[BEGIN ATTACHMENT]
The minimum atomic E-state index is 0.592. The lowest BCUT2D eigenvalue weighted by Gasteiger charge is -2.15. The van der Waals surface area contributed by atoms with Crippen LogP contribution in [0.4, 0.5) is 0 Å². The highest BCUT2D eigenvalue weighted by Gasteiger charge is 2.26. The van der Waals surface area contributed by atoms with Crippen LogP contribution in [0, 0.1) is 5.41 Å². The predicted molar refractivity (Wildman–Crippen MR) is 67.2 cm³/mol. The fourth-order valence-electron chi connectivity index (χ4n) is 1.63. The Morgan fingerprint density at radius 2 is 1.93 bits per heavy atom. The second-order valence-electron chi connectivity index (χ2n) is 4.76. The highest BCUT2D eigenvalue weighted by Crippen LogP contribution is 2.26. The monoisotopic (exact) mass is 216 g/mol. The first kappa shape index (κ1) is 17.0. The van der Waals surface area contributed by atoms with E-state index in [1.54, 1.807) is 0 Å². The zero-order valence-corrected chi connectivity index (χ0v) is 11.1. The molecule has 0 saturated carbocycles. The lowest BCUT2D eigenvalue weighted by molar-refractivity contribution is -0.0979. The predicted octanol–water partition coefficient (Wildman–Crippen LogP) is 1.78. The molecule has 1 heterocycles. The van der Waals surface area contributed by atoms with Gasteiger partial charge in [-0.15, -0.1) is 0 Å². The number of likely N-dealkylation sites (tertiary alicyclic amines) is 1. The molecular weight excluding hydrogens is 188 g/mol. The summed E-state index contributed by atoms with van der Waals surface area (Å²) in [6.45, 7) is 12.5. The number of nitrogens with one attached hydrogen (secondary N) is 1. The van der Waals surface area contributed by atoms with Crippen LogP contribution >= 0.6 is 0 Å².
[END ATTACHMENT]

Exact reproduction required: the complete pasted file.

The minimum atomic E-state index is 0.592. The lowest BCUT2D eigenvalue weighted by Gasteiger charge is -2.15. The van der Waals surface area contributed by atoms with Crippen LogP contribution in [0.4, 0.5) is 0 Å². The highest BCUT2D eigenvalue weighted by Gasteiger charge is 2.26. The van der Waals surface area contributed by atoms with Crippen LogP contribution in [0, 0.1) is 5.41 Å². The predicted molar refractivity (Wildman–Crippen MR) is 67.2 cm³/mol. The fourth-order valence-electron chi connectivity index (χ4n) is 1.63. The Morgan fingerprint density at radius 2 is 1.93 bits per heavy atom. The second-order valence-electron chi connectivity index (χ2n) is 4.76. The highest BCUT2D eigenvalue weighted by Crippen LogP contribution is 2.26. The monoisotopic (exact) mass is 216 g/mol. The first kappa shape index (κ1) is 17.0. The van der Waals surface area contributed by atoms with E-state index in [1.54, 1.807) is 0 Å². The zero-order valence-corrected chi connectivity index (χ0v) is 11.1. The molecule has 0 saturated carbocycles. The lowest BCUT2D eigenvalue weighted by molar-refractivity contribution is -0.0979. The predicted octanol–water partition coefficient (Wildman–Crippen LogP) is 1.78. The molecule has 1 heterocycles. The van der Waals surface area contributed by atoms with Gasteiger partial charge in [-0.15, -0.1) is 0 Å². The number of likely N-dealkylation sites (tertiary alicyclic amines) is 1. The molecular weight excluding hydrogens is 188 g/mol. The summed E-state index contributed by atoms with van der Waals surface area (Å²) in [6.45, 7) is 12.5. The number of nitrogens with one attached hydrogen (secondary N) is 1. The van der Waals surface area contributed by atoms with Crippen LogP contribution >= 0.6 is 0 Å².